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Title: Beyond amusement : language and emotion in narrative comedy
Author: Marszalek, Agnes
ISNI:       0000 0004 5920 2993
Awarding Body: University of Glasgow
Current Institution: University of Glasgow
Date of Award: 2016
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This thesis builds on cognitive stylistics, humour studies and psychological approaches to literature, film and television to explore how the stylistic features of comic novels and short stories may shape readers’ experience of comedy. I suggest that our responses to written humorous narratives are triggered by two types of stylistic cue: those which lead to amusement and stabilise our experience of comedy, and those which destabilise it by evoking non-humorous emotions associated with experiencing narrative worlds generally. When presented simultaneously, those cues can trigger complex humorous responses in which amusement is experienced alongside other, often negative, emotions. In order to investigate how textual elements can influence our emotional experience of humorous narratives, this thesis examines the ways in which stylistic cues affect some of the main experiential features of the narrative worlds of comedy: the moods evoked by the world, our relationships with characters, and our reactions to plot events. Following on from the Introduction and the Literature Review (Chapters 1 and 2), Chapter 3 explores the ways in which stylistic cues may evoke various moods by establishing, reinforcing and disrupting our expectations. Chapter 4 focuses on the role of characterisation in humorous narratives, concentrating on those cues which encourage us to laugh at narrative characters, and those which evoke other, non-humorous responses to them. In Chapter 5, I consider how the presentation of story events affects our experience of humorous plots. I discuss the cues which add humour to the presentation of otherwise problematic events, as well as those which combine humour with more uncomfortable emotions that stem from our reactions to story structures. Chapter 6, finally, provides a summary of the argument and of the contribution to knowledge made by this thesis. My exploration of the non-humorous side of experiencing narrative comedy offers a key contribution to the study of humorous narratives. By investigating humour as part of a wider narrative world, this thesis moves beyond the analysis of amusing language and towards addressing the complexity of the creation and experience of humour in a narrative world. The interdisciplinary, stylistic-psychological approach adopted here allows for hypotheses to be made not only about the emotional experience of humour in comic novels and short stories, but also about the affective side of narrative comprehension more generally.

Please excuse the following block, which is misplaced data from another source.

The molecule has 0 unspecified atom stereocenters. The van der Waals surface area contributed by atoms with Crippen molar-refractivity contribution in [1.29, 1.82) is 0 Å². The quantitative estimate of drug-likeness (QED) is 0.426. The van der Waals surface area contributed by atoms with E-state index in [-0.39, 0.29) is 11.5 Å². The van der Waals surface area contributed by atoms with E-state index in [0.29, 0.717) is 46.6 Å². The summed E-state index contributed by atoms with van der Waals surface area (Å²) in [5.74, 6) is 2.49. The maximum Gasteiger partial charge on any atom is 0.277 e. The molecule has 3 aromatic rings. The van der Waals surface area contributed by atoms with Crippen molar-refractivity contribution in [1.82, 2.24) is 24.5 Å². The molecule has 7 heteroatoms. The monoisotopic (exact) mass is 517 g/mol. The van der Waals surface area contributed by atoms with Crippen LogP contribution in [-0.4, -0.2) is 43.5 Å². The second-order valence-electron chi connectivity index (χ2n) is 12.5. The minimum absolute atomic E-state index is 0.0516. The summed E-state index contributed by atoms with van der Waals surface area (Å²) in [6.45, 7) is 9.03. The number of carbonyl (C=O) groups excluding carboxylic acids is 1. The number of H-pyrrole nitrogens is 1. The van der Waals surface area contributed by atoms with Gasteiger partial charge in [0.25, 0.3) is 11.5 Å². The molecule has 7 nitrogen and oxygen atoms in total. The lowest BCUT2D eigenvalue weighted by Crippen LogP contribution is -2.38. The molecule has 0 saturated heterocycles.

Supervisor: Not available Sponsor: Not available
Qualification Name: Thesis (Ph.D.) Qualification Level: Doctoral
EThOS ID:  DOI: Not available
Keywords: P Philology. Linguistics ; PE English ; PN Literature (General)